U.S. Army 1st Sgt. William Aragon, a soldier with the 285th Attack Reconnaissance Battalion, ‘coins’ PGA Tour golfer Bubba Watson as he makes his way to the first tee of the day at the Accenture Match Play Championship, held at the Golf Club at Dove Mountain in Marana, Ariz., Feb. 22. Air and Army National Guardsmen from the 162nd Fighter Wing and the 285th Attack Reconnaissance Battalion in Tucson, Ariz. lined the walkway to the first hole to greet golfers before the beginning of play. (U.S. Air Force photo by Tech. Sgt. Hollie A. Hansen)

Desert Lightning News

March 1, 2013


Staff Sgt. David Salanitri Air Force Public Affairs Agency

WASHINGTON (AFNS) -- Air Force senior leaders recently released Air Force policy on the Pay and Allowance Continuation program for Airmen who become wounded or ill while supporting a combat contingency. With the release of the Air Force PAC program policy, AFGM 34-02, Airmen will now officially have their own policy, tailored specifically for the Air Force. PAC, which replaced the Combat-Related Injury Rehabilitation Pay program, was implemented in 2008. With the signing of the PAC policy, benefits for Airmen have been clarified. “If an Airman gets injured or wounded in (the combat) theater, and is evacuated, there will be no gap in the Airman’s specialty pay or incentives,” said Tim Townes, Air Force

Survivor Assistance program manager.. “Any special pay or entitlements that the Airman was receiving for the conditions of their deployment will continue up until the Airman is fit to return to duty, or up to 12 months.” A major concern motivating publication of the policy was the uncertainty Airmen had of their benefits. “There were a lot of Airmen who would receive the benefits of PAC, but not know why they’re getting it, or when it would turn off,” said Townes. “Some didn’t understand the difference between other service’s and the Air Force’s PAC.” Like most people, Airmen make financial plans. With the Air Force PAC program, those plans become easier to make, and remove one variable that comes with a deployment. “We know that many Airmen make financial plans based around deployments,” said Townes. “If their deployment pay stopped,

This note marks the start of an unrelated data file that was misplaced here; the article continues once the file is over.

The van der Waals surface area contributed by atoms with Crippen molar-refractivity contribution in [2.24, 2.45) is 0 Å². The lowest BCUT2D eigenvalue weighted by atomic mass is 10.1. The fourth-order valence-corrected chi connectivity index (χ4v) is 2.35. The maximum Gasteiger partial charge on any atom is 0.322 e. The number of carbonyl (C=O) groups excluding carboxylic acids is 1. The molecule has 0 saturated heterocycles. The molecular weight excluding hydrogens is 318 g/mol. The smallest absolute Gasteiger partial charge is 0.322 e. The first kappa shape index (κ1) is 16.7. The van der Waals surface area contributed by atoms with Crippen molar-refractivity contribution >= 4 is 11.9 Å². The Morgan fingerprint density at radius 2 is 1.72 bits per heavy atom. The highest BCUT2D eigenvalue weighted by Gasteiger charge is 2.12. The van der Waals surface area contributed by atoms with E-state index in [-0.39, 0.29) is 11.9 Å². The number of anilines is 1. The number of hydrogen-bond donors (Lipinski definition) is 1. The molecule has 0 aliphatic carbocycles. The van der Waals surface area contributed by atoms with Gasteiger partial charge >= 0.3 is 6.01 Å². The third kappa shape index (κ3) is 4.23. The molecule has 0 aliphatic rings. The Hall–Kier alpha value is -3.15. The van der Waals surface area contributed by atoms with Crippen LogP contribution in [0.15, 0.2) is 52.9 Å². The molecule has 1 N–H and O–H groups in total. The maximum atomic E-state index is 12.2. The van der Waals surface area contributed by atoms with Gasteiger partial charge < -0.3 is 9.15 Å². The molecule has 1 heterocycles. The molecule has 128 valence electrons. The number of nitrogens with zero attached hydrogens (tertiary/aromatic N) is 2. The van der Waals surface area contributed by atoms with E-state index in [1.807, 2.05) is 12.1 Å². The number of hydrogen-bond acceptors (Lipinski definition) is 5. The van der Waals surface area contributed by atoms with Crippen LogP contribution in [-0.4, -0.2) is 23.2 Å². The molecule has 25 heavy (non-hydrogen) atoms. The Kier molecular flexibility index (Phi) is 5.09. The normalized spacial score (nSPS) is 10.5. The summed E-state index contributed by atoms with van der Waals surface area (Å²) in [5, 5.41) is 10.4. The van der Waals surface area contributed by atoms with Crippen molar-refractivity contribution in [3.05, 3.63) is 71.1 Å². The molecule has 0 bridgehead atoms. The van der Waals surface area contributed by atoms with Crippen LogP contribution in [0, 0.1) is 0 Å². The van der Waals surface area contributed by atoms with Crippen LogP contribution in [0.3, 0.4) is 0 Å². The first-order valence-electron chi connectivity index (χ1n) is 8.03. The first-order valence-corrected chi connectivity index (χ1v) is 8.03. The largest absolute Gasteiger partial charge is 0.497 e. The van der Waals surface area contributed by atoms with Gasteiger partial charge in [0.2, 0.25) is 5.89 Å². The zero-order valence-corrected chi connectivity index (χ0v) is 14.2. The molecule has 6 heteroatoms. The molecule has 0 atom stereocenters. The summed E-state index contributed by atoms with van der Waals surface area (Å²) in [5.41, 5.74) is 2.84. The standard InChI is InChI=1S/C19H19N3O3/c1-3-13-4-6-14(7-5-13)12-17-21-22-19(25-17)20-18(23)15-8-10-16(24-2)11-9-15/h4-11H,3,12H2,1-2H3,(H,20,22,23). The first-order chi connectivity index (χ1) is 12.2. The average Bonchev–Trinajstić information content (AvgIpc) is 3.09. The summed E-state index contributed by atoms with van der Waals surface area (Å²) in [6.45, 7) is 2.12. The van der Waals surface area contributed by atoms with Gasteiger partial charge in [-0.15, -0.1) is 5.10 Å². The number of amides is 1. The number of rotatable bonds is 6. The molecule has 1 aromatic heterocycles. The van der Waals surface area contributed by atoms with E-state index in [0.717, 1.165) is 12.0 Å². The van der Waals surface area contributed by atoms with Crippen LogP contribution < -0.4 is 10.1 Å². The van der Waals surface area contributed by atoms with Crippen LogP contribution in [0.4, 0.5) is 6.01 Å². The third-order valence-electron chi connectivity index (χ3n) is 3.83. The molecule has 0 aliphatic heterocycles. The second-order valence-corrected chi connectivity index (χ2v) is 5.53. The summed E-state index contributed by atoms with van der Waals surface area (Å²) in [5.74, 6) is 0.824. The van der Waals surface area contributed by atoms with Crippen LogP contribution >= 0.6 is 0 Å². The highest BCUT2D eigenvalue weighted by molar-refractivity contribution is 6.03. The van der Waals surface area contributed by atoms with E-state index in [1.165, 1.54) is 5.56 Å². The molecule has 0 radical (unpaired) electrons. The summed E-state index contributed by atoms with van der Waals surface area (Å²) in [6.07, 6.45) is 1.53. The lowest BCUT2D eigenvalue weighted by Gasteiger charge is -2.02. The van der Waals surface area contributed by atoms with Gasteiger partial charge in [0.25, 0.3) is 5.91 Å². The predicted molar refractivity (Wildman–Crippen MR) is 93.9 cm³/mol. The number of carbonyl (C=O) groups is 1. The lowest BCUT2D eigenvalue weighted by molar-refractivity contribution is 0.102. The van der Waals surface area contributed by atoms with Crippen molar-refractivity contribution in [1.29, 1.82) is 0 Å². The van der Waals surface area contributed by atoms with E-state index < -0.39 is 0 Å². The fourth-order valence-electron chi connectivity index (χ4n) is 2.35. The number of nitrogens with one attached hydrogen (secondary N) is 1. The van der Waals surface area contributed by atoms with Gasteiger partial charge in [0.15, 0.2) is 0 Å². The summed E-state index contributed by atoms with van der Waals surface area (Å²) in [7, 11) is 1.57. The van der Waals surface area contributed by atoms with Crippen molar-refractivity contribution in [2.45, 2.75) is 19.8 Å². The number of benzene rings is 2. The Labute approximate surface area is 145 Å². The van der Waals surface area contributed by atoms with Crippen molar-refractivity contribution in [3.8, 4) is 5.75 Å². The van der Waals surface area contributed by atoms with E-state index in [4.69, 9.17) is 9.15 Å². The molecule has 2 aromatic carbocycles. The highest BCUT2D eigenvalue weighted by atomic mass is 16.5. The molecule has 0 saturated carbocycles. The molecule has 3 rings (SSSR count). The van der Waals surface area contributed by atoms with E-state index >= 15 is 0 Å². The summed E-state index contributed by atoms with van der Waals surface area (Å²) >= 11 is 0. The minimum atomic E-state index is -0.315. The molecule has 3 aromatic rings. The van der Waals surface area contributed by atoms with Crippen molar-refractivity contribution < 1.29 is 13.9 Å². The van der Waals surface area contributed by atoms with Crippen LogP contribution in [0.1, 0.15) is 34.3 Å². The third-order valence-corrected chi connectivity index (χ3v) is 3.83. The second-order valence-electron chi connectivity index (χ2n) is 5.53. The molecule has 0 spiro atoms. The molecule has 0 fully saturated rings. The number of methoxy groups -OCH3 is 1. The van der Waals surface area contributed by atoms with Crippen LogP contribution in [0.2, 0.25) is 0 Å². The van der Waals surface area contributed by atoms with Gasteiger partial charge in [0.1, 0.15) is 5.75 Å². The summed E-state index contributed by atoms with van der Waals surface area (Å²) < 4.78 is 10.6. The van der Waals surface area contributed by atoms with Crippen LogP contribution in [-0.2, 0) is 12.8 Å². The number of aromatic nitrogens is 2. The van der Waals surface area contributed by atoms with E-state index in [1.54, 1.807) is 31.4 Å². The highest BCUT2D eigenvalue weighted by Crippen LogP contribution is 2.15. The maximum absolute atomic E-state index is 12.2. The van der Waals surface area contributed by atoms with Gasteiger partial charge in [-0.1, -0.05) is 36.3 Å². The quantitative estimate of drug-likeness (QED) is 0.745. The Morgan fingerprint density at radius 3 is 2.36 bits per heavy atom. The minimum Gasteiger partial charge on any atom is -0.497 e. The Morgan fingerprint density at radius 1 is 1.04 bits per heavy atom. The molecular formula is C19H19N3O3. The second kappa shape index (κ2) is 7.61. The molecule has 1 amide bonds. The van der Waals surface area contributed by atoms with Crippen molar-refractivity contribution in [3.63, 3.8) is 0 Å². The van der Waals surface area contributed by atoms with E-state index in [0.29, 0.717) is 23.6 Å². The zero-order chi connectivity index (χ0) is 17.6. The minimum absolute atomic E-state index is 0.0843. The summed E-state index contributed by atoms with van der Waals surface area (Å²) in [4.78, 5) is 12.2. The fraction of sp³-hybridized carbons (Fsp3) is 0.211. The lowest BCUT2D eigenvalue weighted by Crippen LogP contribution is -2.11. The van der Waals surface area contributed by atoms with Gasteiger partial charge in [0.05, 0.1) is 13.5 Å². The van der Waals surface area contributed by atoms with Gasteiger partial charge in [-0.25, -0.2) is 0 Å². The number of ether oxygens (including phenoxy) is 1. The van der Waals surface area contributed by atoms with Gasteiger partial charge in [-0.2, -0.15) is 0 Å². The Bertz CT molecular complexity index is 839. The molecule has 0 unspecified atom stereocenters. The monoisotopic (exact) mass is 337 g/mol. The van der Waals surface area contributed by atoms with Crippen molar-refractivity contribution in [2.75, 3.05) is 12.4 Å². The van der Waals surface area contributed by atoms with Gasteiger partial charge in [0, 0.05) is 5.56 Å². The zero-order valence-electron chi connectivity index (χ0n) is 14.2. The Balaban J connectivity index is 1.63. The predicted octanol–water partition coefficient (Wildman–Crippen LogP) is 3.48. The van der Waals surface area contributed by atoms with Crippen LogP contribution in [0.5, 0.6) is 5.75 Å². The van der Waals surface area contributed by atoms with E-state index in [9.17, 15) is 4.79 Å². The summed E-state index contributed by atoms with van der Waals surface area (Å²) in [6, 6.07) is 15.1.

it could have a devastating impact on their financial situation. That’s why the PAC is important.” One major change included in the new policy is the granting of more authority to unit commanders. This benefits Airmen by leaving certain major decisions up to leaders who know them, and their specific mission in that unit. “The unit commanders are now the ones who will determine if the Airman is fit to return to duty,” said Townes. “According to our criteria, Airmen stop receiving PAC when they can consistently make a positive contribution to the unit’s mission. Only the commander can make that decision, not an organization or office unrelated to what that unit or member does.” For more information on the PAC program, contact your installation’s casualty assistance representative.

Military Saves teaches DLT Airmen importance of saving Airman 1st Class Christine Griffiths 355th Fighter Wing Public Affairs